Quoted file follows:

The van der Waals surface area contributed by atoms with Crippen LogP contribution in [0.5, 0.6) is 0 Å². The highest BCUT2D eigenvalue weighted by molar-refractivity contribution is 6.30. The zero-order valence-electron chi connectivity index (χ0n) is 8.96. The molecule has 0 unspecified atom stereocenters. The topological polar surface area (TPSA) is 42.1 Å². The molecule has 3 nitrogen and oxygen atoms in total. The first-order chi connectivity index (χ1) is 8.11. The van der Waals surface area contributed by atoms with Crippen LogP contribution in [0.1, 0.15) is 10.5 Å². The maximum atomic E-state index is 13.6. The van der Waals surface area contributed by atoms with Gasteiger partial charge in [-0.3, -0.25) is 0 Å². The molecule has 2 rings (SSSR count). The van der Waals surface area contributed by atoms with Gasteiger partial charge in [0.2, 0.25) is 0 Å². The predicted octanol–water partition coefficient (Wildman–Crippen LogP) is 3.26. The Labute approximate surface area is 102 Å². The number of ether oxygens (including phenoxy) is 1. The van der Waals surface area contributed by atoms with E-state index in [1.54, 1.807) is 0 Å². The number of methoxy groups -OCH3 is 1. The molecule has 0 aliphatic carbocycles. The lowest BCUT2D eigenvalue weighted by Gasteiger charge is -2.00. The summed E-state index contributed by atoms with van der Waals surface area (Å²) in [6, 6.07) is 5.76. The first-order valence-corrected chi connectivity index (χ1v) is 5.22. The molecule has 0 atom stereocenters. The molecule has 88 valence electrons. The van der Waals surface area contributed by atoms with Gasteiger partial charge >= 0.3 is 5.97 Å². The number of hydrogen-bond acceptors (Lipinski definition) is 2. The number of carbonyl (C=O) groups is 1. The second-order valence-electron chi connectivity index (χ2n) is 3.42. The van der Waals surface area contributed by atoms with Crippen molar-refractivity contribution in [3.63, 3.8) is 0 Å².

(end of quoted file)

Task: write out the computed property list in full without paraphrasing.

The van der Waals surface area contributed by atoms with Crippen LogP contribution in [0.5, 0.6) is 0 Å². The highest BCUT2D eigenvalue weighted by molar-refractivity contribution is 6.30. The zero-order valence-electron chi connectivity index (χ0n) is 8.96. The molecule has 0 unspecified atom stereocenters. The topological polar surface area (TPSA) is 42.1 Å². The molecule has 3 nitrogen and oxygen atoms in total. The first-order chi connectivity index (χ1) is 8.11. The van der Waals surface area contributed by atoms with Crippen LogP contribution in [0.1, 0.15) is 10.5 Å². The maximum atomic E-state index is 13.6. The van der Waals surface area contributed by atoms with Gasteiger partial charge in [-0.3, -0.25) is 0 Å². The molecule has 2 rings (SSSR count). The van der Waals surface area contributed by atoms with Gasteiger partial charge in [0.2, 0.25) is 0 Å². The predicted octanol–water partition coefficient (Wildman–Crippen LogP) is 3.26. The Labute approximate surface area is 102 Å². The number of ether oxygens (including phenoxy) is 1. The van der Waals surface area contributed by atoms with E-state index in [1.54, 1.807) is 0 Å². The number of methoxy groups -OCH3 is 1. The molecule has 0 aliphatic carbocycles. The lowest BCUT2D eigenvalue weighted by Gasteiger charge is -2.00. The summed E-state index contributed by atoms with van der Waals surface area (Å²) in [6, 6.07) is 5.76. The first-order valence-corrected chi connectivity index (χ1v) is 5.22. The molecule has 0 atom stereocenters. The molecule has 88 valence electrons. The van der Waals surface area contributed by atoms with Gasteiger partial charge >= 0.3 is 5.97 Å². The number of hydrogen-bond acceptors (Lipinski definition) is 2. The number of carbonyl (C=O) groups is 1. The second-order valence-electron chi connectivity index (χ2n) is 3.42. The van der Waals surface area contributed by atoms with Crippen molar-refractivity contribution in [3.63, 3.8) is 0 Å².